As for their property, let them bind themselves under oath in the same document that they will never try to give him things nor pass things along to him through other persons; nor, for that matter, leave him any opportunity to inherit anything.  If, therefore, they wish to make a donation to the monastery, they may do so, but as alms for their own benefit, because we do not want the boy to grow up with the sort of uncertainty that might deceive and ruin him.  God forbid!  This is something we have learned from experience.
      Let those who are poor do the same. But as for those who have nothing at all, let them simply make the declaration, and with the document, offer their son in the presence of witnesses.

      In the old days (and again, by ‘old’ I mean medieval), people used to drop off their extra kids at the monastery and let the monks raise them.  Different kids might come to the monastery for different reasons.  One might come from a poor family who couldn’t take care of him.  Another might be an orphan.  In another case, a father or mother might feel that they owed a great debt to God and that this was a way of giving something back to His Church—like Anna did in the Old Testament.  She prayed for a child, and when God gave her one, she vowed that she would give him over to the temple in thanksgiving.  The boy grew up to be the prophet, Samuel.  Elizabeth, the mother of John the Baptist, did the same thing. But whichever the case, such children would grow up as part of the monastic community.  They would pray with the monks, learn a trade, learn to read, and perhaps make their own vows some day.1
      Regardless of how they came to the monastery, though—who their parents were or how much money they had—each boy would enter the community on the same terms.  Rich families would bring a gift (like money or land) presumably to pay for the child’s upbringing, but that didn’t mean he would be treated differently from the others.  Rich or poor, every monk stood on equal ground.  This was, in effect, the first communist society—and the only one to last more than fifty years.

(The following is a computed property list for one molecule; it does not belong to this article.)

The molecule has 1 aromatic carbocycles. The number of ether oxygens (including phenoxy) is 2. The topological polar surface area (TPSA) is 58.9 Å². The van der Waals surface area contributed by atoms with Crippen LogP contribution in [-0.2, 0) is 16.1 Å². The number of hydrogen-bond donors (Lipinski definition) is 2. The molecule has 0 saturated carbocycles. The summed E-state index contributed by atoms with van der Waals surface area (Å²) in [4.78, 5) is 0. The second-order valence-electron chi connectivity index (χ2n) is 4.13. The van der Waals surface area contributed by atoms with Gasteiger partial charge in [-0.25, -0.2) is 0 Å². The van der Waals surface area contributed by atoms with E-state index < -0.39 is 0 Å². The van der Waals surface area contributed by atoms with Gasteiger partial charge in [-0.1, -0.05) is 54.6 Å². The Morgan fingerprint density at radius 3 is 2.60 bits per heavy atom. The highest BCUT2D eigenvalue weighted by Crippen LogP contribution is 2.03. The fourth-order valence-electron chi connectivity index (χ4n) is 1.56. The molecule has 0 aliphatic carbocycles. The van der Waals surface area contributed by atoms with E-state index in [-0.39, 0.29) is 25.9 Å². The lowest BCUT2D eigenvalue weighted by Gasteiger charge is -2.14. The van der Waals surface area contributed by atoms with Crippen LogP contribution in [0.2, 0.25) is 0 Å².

More importantly, however, Saint Benedict wanted to be sure to avoid favoritism—either in the form of pampering for the rich, or neglect of the poor.  He didn’t want his youngest monks to grow up restless and dissatisfied, wondering at every turn whether or not this was really the right place.  If he came to another conclusion on his own, so be it, but the constant temptation to run away would be too much for any child if he knew there was a fortune waiting for him on the outside.
    Frankly, that would be a tremendous temptation to anyone, and we can see today how rough it is to enter into a commitment when the alternatives are so ready.  We live in a culture of infinite options and instant gratification; so the moment we get bored or lonely or frustrated, we are encouraged to move on.  We grow up thinking we have a right to be happy—which we don’t, of course.  We have a right to the pursuit of happiness.
    Of course, I’m not saying that it’s wrong to follow your dreams or to be ambitious.  Nor do I mean to imply that you must always be satisfied with the status quo.  But be careful that you don’t waste your life away constantly second-guessing your decisions, wondering if someone else’s life is better, daydreaming about all the other things you might be doing if you weren’t here now.
    This is what monks call “interior grumbling.”  It is a terrible disease, with the potential to eat your life away.  But there is one great antidote: gratitude.  We must be constantly thanking God for the gifts we do have in addition to asking him for the things we need.  If we take time to appreciate the abundant graces in our lives, it will result in what spiritual writers call “living in the present moment.”  And this is always accompanied by the virtue of perseverance.
    There is a great prayer that sums up this whole philosophy.  Saint Augustine wrote it: “Lord, give what you command, then…command whatever you please.”

1 At my monastery, people drop their kids off all the time, but they take them back at the end of the day, thank God.